LANSING, Mich. (WLNS) — It’s an unofficial holiday in Michigan. Firearm deer hunting season began Wednesday morning at sunrise, and more than a half-million Michiganders have been looking forward to it.

The Michigan Department of Natural Resources says this decades-long tradition has some new rules, and that they are seeing fewer hunters hit the woods.

On opening day at Rose Lake Park in Bath, everyone’s got buck fever.

“It’s a holiday for us. A lot of people take it off work or pull their kids out of school,” said Curtis Hoskins, who has been hunting since he was 4 years old.

People could be seen all around with their hunting gear, like Taylor Horn, who drove into town from Livonia.

Hoskins, who was excited in his hunter orange and camouflage gear, was already thinking about eating.

“Filet mignon, deer. It’s delicious,” Hoskins said.

For many, the season is a family tradition and a time to make special memories.

“My son, he shot his first deer this year. On the same property that I shot mine. I don’t even care that I haven’t shot one. That was the best thing that could’ve ever happened to us this year,” Hoskins said.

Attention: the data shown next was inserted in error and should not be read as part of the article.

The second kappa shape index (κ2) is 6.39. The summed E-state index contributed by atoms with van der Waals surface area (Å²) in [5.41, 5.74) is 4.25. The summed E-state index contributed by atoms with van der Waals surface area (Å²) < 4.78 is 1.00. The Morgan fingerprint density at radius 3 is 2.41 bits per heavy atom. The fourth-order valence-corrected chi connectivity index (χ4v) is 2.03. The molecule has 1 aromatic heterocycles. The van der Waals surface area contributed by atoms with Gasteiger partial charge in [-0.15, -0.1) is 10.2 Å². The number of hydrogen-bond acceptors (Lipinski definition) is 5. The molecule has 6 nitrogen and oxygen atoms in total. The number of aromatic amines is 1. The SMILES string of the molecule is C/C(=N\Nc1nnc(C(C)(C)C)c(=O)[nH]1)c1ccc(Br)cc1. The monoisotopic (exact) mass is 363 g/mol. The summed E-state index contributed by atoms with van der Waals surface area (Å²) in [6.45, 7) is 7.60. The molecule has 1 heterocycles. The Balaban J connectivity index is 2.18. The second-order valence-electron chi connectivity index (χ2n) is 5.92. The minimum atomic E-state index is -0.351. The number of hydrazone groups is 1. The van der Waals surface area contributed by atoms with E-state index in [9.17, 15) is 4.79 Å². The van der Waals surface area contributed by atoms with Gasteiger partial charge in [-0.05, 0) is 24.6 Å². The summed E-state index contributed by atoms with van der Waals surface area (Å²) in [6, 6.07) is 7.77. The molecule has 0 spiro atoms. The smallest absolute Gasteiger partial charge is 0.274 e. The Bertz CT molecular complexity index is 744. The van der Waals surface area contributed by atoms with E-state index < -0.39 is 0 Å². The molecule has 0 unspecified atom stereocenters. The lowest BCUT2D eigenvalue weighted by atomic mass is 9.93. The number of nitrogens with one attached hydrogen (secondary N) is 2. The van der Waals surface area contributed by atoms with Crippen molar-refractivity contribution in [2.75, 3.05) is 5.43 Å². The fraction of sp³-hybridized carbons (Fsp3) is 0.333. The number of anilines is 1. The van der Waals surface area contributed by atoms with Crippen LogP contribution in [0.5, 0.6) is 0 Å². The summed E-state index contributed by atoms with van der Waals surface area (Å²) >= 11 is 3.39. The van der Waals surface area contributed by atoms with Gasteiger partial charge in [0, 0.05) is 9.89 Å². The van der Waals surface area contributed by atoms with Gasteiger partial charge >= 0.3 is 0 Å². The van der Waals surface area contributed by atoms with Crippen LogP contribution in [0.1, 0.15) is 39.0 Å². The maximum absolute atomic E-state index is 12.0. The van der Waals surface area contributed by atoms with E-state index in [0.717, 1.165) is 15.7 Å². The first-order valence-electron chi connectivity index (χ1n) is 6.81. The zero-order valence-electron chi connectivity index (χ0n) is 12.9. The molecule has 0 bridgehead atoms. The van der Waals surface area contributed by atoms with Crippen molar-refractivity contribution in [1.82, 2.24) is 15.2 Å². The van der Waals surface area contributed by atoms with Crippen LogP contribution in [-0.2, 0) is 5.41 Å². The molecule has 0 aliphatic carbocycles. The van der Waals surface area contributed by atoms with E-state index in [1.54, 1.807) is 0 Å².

The DNR anticipates 350,000 deer will be taken down. But even with those numbers, DNR wildlife biologist Chad Fedewa says the sport isn’t as popular as it once was. 

“About 20 years ago, we had about 800,000 licensed deer hunters in the state of Michigan. This year, we’re expecting about 550,000. So as hunter numbers are declining, deer population numbers are increasing,” Fedewa said.

“This is a time many hunters look forward to, but it’s also important to know that this is the second year you’ve got to report your harvest,” Fedewa added. “Hunters are now required to report their harvest online. And that’s a new thing for most hunters.”

Hunters can do their reporting on Michigan’s official DNR app.

Even though many are aging out of deer hunting, Hoskins hopes people will reconsider being trained to help decrease deer numbers.

“If we don’t eat it, you know, I donate to some people. And it’s just a family tradition with us,” Fedewa said.

DNR officials say hunting more antlerless deer can also cut down Michigan’s deer population since those kinds of deer tend to be female and won’t reproduce more fawns. The last day of firearm season is Nov. 30.